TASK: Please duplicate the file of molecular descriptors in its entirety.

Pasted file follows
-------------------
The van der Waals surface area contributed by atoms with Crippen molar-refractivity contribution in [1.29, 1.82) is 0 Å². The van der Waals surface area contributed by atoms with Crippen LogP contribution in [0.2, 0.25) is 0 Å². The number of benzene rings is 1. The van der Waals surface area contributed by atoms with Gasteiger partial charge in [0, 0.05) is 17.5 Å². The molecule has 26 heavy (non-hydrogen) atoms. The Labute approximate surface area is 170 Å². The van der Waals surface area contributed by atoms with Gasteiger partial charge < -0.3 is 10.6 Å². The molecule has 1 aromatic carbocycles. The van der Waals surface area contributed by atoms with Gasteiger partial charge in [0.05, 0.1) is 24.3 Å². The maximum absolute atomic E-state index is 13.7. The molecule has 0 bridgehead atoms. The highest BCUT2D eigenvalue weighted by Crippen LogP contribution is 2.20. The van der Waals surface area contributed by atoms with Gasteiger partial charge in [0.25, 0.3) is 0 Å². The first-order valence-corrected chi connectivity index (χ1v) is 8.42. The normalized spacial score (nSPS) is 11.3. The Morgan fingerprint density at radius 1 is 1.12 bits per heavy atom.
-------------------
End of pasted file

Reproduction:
The van der Waals surface area contributed by atoms with Crippen molar-refractivity contribution in [1.29, 1.82) is 0 Å². The van der Waals surface area contributed by atoms with Crippen LogP contribution in [0.2, 0.25) is 0 Å². The number of benzene rings is 1. The van der Waals surface area contributed by atoms with Gasteiger partial charge in [0, 0.05) is 17.5 Å². The molecule has 26 heavy (non-hydrogen) atoms. The Labute approximate surface area is 170 Å². The van der Waals surface area contributed by atoms with Gasteiger partial charge < -0.3 is 10.6 Å². The molecule has 1 aromatic carbocycles. The van der Waals surface area contributed by atoms with Gasteiger partial charge in [0.05, 0.1) is 24.3 Å². The maximum absolute atomic E-state index is 13.7. The molecule has 0 bridgehead atoms. The highest BCUT2D eigenvalue weighted by Crippen LogP contribution is 2.20. The van der Waals surface area contributed by atoms with Gasteiger partial charge in [0.25, 0.3) is 0 Å². The first-order valence-corrected chi connectivity index (χ1v) is 8.42. The normalized spacial score (nSPS) is 11.3. The Morgan fingerprint density at radius 1 is 1.12 bits per heavy atom.